p53 status determines the role of autophagy in pancreatic tumour development

Rosenfeldt, M.T. et al. (2013) p53 status determines the role of autophagy in pancreatic tumour development. Nature, 504(7479), pp. 296-300. (doi: 10.1038/nature12865)

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Macroautophagy (hereafter referred to as autophagy) is a process in which organelles termed autophagosomes deliver cytoplasmic constituents to lysosomes for degradation1. Autophagy has a major role in cellular homeostasis and has been implicated in various forms of human disease2, 3, 4. The role of autophagy in cancer seems to be complex, with reports indicating both pro-tumorigenic and tumour-suppressive roles3, 5, 6, 7, 8, 9, 10, 11, 12. Here we show, in a humanized genetically-modified mouse model of pancreatic ductal adenocarcinoma (PDAC), that autophagy’s role in tumour development is intrinsically connected to the status of the tumour suppressor p53. Mice with pancreases containing an activated oncogenic allele of Kras (also called Ki-Ras)—the most common mutational event in PDAC13—develop a small number of pre-cancerous lesions that stochastically develop into PDAC over time. However, mice also lacking the essential autophagy genes Atg5 or Atg7 accumulate low-grade, pre-malignant pancreatic intraepithelial neoplasia lesions, but progression to high-grade pancreatic intraepithelial neoplasias and PDAC is blocked. In marked contrast, in mice containing oncogenic Kras and lacking p53, loss of autophagy no longer blocks tumour progression, but actually accelerates tumour onset, with metabolic analysis revealing enhanced glucose uptake and enrichment of anabolic pathways, which can fuel tumour growth. These findings provide considerable insight into the role of autophagy in cancer and have important implications for autophagy inhibition in cancer therapy. In this regard, we also show that treatment of mice with the autophagy inhibitor hydroxychloroquine, which is currently being used in several clinical trials14, significantly accelerates tumour formation in mice containing oncogenic Kras but lacking p53.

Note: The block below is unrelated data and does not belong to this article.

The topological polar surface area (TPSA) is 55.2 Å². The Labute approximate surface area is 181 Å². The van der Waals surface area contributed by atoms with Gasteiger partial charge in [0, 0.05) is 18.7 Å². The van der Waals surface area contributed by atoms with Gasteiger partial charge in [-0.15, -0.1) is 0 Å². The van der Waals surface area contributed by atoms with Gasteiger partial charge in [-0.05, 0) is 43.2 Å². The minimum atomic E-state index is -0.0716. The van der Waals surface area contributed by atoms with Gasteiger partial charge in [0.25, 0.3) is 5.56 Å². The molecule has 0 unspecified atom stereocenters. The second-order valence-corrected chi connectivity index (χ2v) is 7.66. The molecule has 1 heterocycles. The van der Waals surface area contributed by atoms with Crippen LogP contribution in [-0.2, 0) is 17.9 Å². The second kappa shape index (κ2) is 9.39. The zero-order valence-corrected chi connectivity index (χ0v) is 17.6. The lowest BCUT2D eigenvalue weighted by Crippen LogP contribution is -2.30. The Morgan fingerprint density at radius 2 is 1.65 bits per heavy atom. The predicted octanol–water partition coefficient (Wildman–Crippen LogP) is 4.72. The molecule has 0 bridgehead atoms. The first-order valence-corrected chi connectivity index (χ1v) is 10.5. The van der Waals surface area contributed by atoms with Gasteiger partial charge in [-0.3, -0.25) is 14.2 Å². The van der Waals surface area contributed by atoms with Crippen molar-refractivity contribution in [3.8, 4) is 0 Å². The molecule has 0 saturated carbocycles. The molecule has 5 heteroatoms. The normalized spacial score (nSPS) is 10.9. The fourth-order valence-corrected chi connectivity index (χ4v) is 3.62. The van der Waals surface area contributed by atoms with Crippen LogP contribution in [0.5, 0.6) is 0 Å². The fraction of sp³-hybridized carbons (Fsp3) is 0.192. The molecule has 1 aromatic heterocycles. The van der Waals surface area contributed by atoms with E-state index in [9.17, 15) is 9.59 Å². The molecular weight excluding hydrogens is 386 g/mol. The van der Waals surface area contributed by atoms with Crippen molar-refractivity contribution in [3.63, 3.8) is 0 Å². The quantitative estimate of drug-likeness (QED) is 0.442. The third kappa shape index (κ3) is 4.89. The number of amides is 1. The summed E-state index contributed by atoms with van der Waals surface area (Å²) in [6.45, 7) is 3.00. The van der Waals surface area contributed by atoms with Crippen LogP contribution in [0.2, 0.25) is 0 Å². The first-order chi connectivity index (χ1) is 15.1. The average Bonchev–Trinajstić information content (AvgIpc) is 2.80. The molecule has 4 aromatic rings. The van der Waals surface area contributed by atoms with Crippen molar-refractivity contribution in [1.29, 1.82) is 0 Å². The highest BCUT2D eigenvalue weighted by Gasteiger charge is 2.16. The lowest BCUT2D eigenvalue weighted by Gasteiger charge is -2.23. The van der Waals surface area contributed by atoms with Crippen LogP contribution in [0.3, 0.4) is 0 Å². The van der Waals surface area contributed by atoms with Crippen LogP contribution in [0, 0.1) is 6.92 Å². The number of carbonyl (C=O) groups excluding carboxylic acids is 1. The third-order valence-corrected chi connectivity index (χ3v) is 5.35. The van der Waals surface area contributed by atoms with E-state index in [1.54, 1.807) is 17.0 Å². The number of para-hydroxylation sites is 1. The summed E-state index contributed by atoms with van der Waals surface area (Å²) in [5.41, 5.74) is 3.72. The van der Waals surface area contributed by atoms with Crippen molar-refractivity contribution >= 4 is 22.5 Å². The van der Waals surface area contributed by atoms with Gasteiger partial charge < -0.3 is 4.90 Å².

Item Type:Articles (Letter)
Glasgow Author(s) Enlighten ID:Rai, Dr Taranjit and Anderson, Professor Kurt and Ryan, Professor Kevin and Nixon, Mr Colin and Zheng, Mr Liang and Rosenfeldt, Dr Mathias and Ridgway, Dr Rachel and Gottlieb, Professor Eyal and Adams, Professor Peter and Mackay, Dr Gillian and Mrowinska, Ms Agata and O'Prey, Mr James and Morton, Professor Jen and Sansom, Professor Owen
Authors: Rosenfeldt, M.T., O'Prey, J., Morton, J.P., Nixon, C., MacKay, G., Mrowinska, A., Au, A., Rai, T.S., Zheng, L., Ridgway, R., Adams, P.D., Anderson, K.I., Gottlieb, E., Sansom, O.J., and Ryan, K.M.
College/School:College of Medical Veterinary and Life Sciences > School of Cancer Sciences
Journal Name:Nature
Publisher:Nature Publishing Group
ISSN (Online):1476-4687

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